Agency: Fallon London
campaignlive.co.uk, Thursday, 13 September 2012 08:00AM
With the recent controversy over Facebook fakers, there are those who think "likes" are losing their value. Is this true? Is the pursuit of likes making brands look like desperate teenagers, trying tragically to show the world how popular they are, or is it a genuine indicator of how loved your brand is?
Well, as with everything in life, and especially in marketing - it's complicated.
In principle, likes are valuable. They give a measure of a brand's popularity with consumers, a gauge of their interest, and lend brands the credibility and endorsement they desire through scale.
"What's wrong with that?" you might ask. Which brand wouldn't want millions of people publicly declaring they love (well, like) their products? The problem comes with the way brands are acquiring these likes. Due to some of the tactics employed on Facebook in the clamour to get on the latest platform and become the most-loved brand in its category, the meaning of a social media like has, in some instances, lost its influence. Likes just aren't as powerful as, say, telling your mate down the pub how much you like brand x's new product.
When brands offer free gifts, money off and other incentives for liking their pages, or shun content on their products in favour of pictures of skateboarding kittens, Lady Gaga and funny-looking babies, they are, at best, bribing people to like them and, at worst, duping consumers into it. People don't really like these brands - they probably don't even care about them. The result is thousands of brand pages that have been liked many times without any significant engagement and a like function that means very little.
It is understandable how this situation arose - Facebook is still relatively young and many brands are still figuring out how they should be using it most effectively. Reach has long been a key indicator of success in marketing and, therefore, there was an assumption that achieving a high number of likes would help brands achieve the scale that most crave. Volume might be seductive, but it isn't always the answer - engagement and sharing both have a role to play.
Relevance is the key consideration in delivering a large and highly engaged Facebook community. A leading car brand recently ran a high-profile campaign for one of its products. The campaign was centred around celebrities, involved giving away thousands of iPods and had a big Facebook media spend behind it. It gained hundreds of thousands of likes in a few weeks, but a closer inspection of these likers revealed that they were mostly from teenagers with only a tiny percentage of genuine car-buying consumers. The brand was too busy chasing likes to consider if it was actually achieving its objectives.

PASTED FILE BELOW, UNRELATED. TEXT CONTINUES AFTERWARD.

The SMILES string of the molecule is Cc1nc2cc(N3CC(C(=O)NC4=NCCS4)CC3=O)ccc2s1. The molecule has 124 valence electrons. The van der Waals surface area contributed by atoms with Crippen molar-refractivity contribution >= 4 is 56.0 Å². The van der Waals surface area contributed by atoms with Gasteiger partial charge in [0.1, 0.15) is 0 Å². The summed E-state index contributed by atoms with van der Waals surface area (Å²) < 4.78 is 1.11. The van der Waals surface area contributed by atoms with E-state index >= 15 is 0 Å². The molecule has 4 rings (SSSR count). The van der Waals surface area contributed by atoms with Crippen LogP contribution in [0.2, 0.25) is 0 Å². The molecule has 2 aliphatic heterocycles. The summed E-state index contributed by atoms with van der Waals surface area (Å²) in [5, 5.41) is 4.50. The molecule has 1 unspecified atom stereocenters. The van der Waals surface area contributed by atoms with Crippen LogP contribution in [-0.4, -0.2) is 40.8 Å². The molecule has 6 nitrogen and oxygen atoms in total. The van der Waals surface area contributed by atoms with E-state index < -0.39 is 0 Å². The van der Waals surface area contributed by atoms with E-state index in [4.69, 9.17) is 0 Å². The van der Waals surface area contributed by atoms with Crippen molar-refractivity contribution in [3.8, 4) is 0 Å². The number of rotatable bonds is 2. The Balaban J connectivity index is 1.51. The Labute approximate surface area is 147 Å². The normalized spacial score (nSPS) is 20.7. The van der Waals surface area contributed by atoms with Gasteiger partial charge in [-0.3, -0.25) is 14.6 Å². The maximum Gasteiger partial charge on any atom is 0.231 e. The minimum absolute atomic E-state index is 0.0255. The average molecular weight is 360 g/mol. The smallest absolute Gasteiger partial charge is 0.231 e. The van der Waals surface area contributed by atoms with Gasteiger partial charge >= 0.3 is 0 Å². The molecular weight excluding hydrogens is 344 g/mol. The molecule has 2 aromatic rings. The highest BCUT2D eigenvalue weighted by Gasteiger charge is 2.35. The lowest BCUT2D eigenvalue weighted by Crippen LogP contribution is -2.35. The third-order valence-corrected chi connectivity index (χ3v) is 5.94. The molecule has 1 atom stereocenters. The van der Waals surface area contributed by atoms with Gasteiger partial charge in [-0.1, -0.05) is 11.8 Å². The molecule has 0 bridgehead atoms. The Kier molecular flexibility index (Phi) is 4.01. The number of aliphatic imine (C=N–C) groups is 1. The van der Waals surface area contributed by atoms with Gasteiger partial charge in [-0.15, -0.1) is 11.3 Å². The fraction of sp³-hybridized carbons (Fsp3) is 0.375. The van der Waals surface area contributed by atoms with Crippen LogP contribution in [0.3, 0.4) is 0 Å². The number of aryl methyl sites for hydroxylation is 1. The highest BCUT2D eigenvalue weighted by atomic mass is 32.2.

Burberry, Starbucks and Nike are all brands that are held up as great Facebook success stories and it's easy to see why. They clearly understand their audiences. They produce great content that has the brand and product at its core, but which is also relevant to their audience's lives. In other words, they create stuff people genuinely like. Their audiences respond appropriately - they have tens of millions of fans, a healthy and consistent engagement rate and good reach. Exactly what brands should be striving for on Facebook.
Crucially, they are true to their core values and tone of voice. There is a confidence in their approach - they understand the platform, how it works and how it is used. These brands feel authentic in social media. Their social presence is an extension of their brand. It's not a separate product. The methodology and mechanics may be different, but the core aims in advertising their products are the same.
There is a school of thought that some brands shouldn't be engaging online at all, that their brands aren't "social". That's as daft as saying swathes of brands shouldn't advertise in print, online, on mobile or through DM. It's that relevance thing again.
Facebook is a unique platform for reaching consumers. Its combination of reach, two-way conversation and ability to post rich content mean that targeting the right people in the right way with on-brand messages that are relevant to their lives is not only possible but essential.
For some, it's hard to see how cleaning products, car parts or building materials, for example, can be social but, again, that's just a lack of understanding of the platform and a misapprehension that social media is the preserve of the young. Properly targeted messaging and likes are just as relevant to these types of brands as they are for music, gadgets and fashion, so long as the engagement is matched to the brand and has a relevant role in people's lives. I don't care what my bleach brand thinks about the new Rihanna track, but I do care how clean it makes my loo. If it can give me helpful content to do that better, then I might like it a bit more.
Likes aren't useful if measured in isolation; at best, they give an indicator of a brand's social scale. However, in conjunction with engagement and reach, they can give brands a more accurate picture of what their consumers actually think about them.
We tend to obsess when it comes to any new platform, technology or innovation. This is no bad thing in itself, but if it means we lose sight of the brand as a whole when scrutinising performance and measuring impact, well, nobody likes that.
Tom Roberts is the managing director of Tribal London.
This article was first published on campaignlive.co.uk